Concluding a contract online or by email by means of a data message or using an electronic signature can cause uncertainty in terms of whether the contract is legally enforceable.  However, with the introduction of the Electronic Communications and Transactions Act 25 of 2002 (ECT Act), South Africa has recognised the legality of data messages and electronic signatures and provided some legal certainty in relation to electronic contracts.

A data message is defined in the ECT ACT as data generated, sent, received or stored by electronic means. There are two types of electronic signatures, the first being “data attached to, incorporated in, or logically associated with other data and which is intended by the user to serve as a signature“.  The second type is an “advanced electronic signature”, which although being similar to a normal electronic signature, it is far more secure as an advanced electronic signature can only be created using a digital certificate issued by an authentication services provider whose products and services have been accredited by the South African Accreditation Authority.

This recognition has paved the way for organisations to move towards operating in a paperless environment and take advantage of concluding contracts electronically by means of sending a data message to each other in certain instances or by attaching an electronic signature to a contract, thus reducing a large amount of the inefficiencies within organisations.

In addition to how the ECT Act defines electronic signatures, it goes on to state in Section 13(3) that “Where an electronic signature is required by the parties to an electronic transaction and the parties have not agreed on the type of electronic signature to be used, that requirement is met in relation to a data message if a method is used to identify the person and to indicate the person’s approval of the information communicated; and having regard to all the relevant circumstances at the time the method was used, the method was as reliable as was appropriate for the purposes for which the information was communicated.”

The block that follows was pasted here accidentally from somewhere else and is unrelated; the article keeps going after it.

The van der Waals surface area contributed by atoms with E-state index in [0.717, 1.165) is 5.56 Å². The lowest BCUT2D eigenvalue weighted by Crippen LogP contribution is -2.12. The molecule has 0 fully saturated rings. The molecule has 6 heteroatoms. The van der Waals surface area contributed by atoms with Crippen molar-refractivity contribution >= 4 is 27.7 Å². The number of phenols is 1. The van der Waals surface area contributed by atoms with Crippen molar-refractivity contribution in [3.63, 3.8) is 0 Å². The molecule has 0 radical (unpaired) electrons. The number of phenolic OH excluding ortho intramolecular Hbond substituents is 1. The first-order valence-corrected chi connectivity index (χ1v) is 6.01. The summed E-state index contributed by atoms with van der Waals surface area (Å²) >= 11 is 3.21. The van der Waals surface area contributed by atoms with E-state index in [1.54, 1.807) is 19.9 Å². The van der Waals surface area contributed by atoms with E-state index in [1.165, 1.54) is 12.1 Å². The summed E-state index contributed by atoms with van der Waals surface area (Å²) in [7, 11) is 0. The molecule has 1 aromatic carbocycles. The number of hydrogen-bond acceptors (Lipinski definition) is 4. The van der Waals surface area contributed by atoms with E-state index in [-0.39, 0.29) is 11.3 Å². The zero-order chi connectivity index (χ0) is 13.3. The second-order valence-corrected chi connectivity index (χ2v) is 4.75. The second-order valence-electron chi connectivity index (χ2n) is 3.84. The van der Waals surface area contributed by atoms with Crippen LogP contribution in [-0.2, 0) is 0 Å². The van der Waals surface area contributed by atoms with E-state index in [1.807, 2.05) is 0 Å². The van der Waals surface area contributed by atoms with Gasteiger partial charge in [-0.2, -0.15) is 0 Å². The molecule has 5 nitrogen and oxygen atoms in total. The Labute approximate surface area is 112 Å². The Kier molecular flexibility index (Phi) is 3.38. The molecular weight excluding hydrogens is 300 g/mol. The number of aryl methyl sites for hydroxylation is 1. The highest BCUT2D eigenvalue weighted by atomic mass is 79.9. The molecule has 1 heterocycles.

The Supreme Court of Appeal helped provide clarity on Section 13(3) in the case of Spring Forest Trading CC v Wilberry (Pty) Ltd t/a Ecowash and another (2015). In this case the lessee had sent an email to its landlord cancelling the lease agreements and the landlord responded by email, confirming the cancellation. The landlord later denied this cancellation and argued that there was a non-variation clause in the agreement that could only be cancelled in writing with both parties’ signatures. This case therefore focused on the non-variation clause in a lease agreement which stated that no variation of the agreement or cancellation of the agreement would be of force unless such variation or cancellation was reduced to writing and signed by both parties.

The court had to consider whether or not a person’s email signature is sufficient to satisfy the requirements of an electronic signature in terms of Section 13(3).

After weighing up both parties’ very detailed arguments, the court found that the names of the parties at the bottom of both their emails were:

1.intended to serve as signatures;

2.constituted “data” which was logically associated with the data in the body of the emails; and

3.identified the parties.

The requirements of Section 13(3) of the ECTA was therefore met and the court held that the agreements were cancelled through the emails.

The outcome of this case means that when corresponding by email, we need to be very cautious and consider very carefully what is being put into the email, in particular when the correspondence relates to the cancellation or variation of a contract.

What not to forget:

It is important not to forget that before any of the above relating to data messages or electronic signatures is to be considered, one must first ensure that the contract deemed to have been concluded meets the common law requirements of a contract for it to be legal and enforceable, such as there being a valid offer and acceptance; there being consensus between the parties and both parties having the contractual capacity (i.e. not being a minor) to be able to enter into a contract. One must also ensure that the contract being entered into online is not one that falls within the exceptions not being able to be signed electronically such as an agreement for sale of immovable property, a long-term agreement for immovable property which is in excess of a 20-year period, a will or a negotiable instrument such as a cheque.

Article drafted by Natalie Gillmer.